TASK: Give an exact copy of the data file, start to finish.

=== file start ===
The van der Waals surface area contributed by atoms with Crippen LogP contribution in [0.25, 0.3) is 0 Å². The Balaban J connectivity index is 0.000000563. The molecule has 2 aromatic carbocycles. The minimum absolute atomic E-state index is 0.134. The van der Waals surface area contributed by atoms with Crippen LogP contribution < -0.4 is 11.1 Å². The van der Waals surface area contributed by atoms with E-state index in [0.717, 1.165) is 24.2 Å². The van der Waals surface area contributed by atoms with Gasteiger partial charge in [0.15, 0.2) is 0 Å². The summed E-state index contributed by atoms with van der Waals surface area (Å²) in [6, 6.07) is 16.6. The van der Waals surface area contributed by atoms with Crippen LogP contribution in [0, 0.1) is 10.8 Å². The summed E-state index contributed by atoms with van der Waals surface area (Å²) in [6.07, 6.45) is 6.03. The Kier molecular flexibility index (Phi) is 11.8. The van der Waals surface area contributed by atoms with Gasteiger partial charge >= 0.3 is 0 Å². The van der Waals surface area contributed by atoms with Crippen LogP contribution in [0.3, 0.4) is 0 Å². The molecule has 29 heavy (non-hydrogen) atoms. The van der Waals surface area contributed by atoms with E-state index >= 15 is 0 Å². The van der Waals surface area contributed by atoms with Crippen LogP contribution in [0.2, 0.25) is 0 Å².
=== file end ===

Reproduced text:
The van der Waals surface area contributed by atoms with Crippen LogP contribution in [0.25, 0.3) is 0 Å². The Balaban J connectivity index is 0.000000563. The molecule has 2 aromatic carbocycles. The minimum absolute atomic E-state index is 0.134. The van der Waals surface area contributed by atoms with Crippen LogP contribution < -0.4 is 11.1 Å². The van der Waals surface area contributed by atoms with E-state index in [0.717, 1.165) is 24.2 Å². The van der Waals surface area contributed by atoms with Gasteiger partial charge in [0.15, 0.2) is 0 Å². The summed E-state index contributed by atoms with van der Waals surface area (Å²) in [6, 6.07) is 16.6. The van der Waals surface area contributed by atoms with Crippen LogP contribution in [0, 0.1) is 10.8 Å². The summed E-state index contributed by atoms with van der Waals surface area (Å²) in [6.07, 6.45) is 6.03. The Kier molecular flexibility index (Phi) is 11.8. The van der Waals surface area contributed by atoms with Gasteiger partial charge >= 0.3 is 0 Å². The van der Waals surface area contributed by atoms with Crippen LogP contribution in [0.3, 0.4) is 0 Å². The molecule has 29 heavy (non-hydrogen) atoms. The van der Waals surface area contributed by atoms with E-state index >= 15 is 0 Å². The van der Waals surface area contributed by atoms with Crippen LogP contribution in [0.2, 0.25) is 0 Å².